How can teachers use movement-based activities in the classroom? This is one of the questions that came up as I attended this year’s STEAM Power (science, technology, engineering, arts, and math) day long professional development event for educators. I chose to attend the “Math Moves! Science Struts! Brain-based Strategies for Kinesthetic Leaners” session as I was interested in how I might incorporate movement into my teaching. I primarily work with elementary age students which was the focus of this professional development session. What were some of the takeaways?
Besides being a whole lot of fun, this session was a way for me to add some movement based activities to my tool belt. We used stretch bands to come up with various geometric shapes, came together to make a machine (team-building aspect), and grouped up to make a dance about the journey of a water droplet. As I have learned through this workshop and at IslandWood, arts integration can be an excellent summative assessment for your students.
Working as an outdoor educator I’ve seen how much more relaxed and focused students are after a team-building activity or other game that requires movement. Understanding the energy fluctuations that students (and myself) go through– more focused and energetic in the morning, and more social and less energetic in the afternoon, I have been able to tailor my lessons accordingly.
See my blog (link) for how I’ve adapted my lesson plan to prepare my students for a more focused activity: http://wp.me/p7RAVF-5P
As an outdoor educator in IslandWood’s School Overnight Program, I have only four days to lead a group of students through an outdoor experiential field day. Before teaching in the School Overnight Program, we are given a list of the students in our group, how many chaperones we will have with us, dietary/medication information, and occasionally an Individualized Education Program statement or IEP. These IEP statements are often ambiguous in their interpretation of a student, and are only so helpful in preparing you for your week ahead.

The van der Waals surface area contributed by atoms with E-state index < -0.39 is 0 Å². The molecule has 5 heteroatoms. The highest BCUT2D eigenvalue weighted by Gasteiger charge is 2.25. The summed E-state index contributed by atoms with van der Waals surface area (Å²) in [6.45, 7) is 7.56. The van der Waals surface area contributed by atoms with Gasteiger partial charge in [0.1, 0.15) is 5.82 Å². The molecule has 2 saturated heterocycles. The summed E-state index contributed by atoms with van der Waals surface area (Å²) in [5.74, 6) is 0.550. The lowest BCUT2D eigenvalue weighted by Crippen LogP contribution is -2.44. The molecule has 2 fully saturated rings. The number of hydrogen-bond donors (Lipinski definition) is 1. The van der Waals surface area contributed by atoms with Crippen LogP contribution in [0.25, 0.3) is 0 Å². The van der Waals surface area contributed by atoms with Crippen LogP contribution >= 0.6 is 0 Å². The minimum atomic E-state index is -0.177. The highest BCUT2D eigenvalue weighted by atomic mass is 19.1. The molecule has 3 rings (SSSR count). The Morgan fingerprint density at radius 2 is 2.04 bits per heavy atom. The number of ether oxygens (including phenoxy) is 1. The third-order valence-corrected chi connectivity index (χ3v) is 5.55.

When on one particular week we were tasked with reflecting upon one student from a childhood development lens, I selected a student with an IEP statement. It is not often that we are given IEP’s for our students, so I took this as an opportunity to take the information given to help me understand and perhaps modify my own behavior around said child (i.e. being patient if I saw him disengage). The boy’s IEP stated that his areas of possible improvement were in his “behavior, organization, writing, and social;” his challenges included: “motivation, self-starting, interacting with peers;” and lastly, suggested the following: “give him updates on agenda, modify his assignments (less quantity); check in with him to make sure he is on task. I was not aware of how his daily school life is structured, whether perhaps, he spent the majority of his day in a special needs class working independently with one-on-one instruction, or if he spent most of his day with non-special needs students in a larger classroom setting.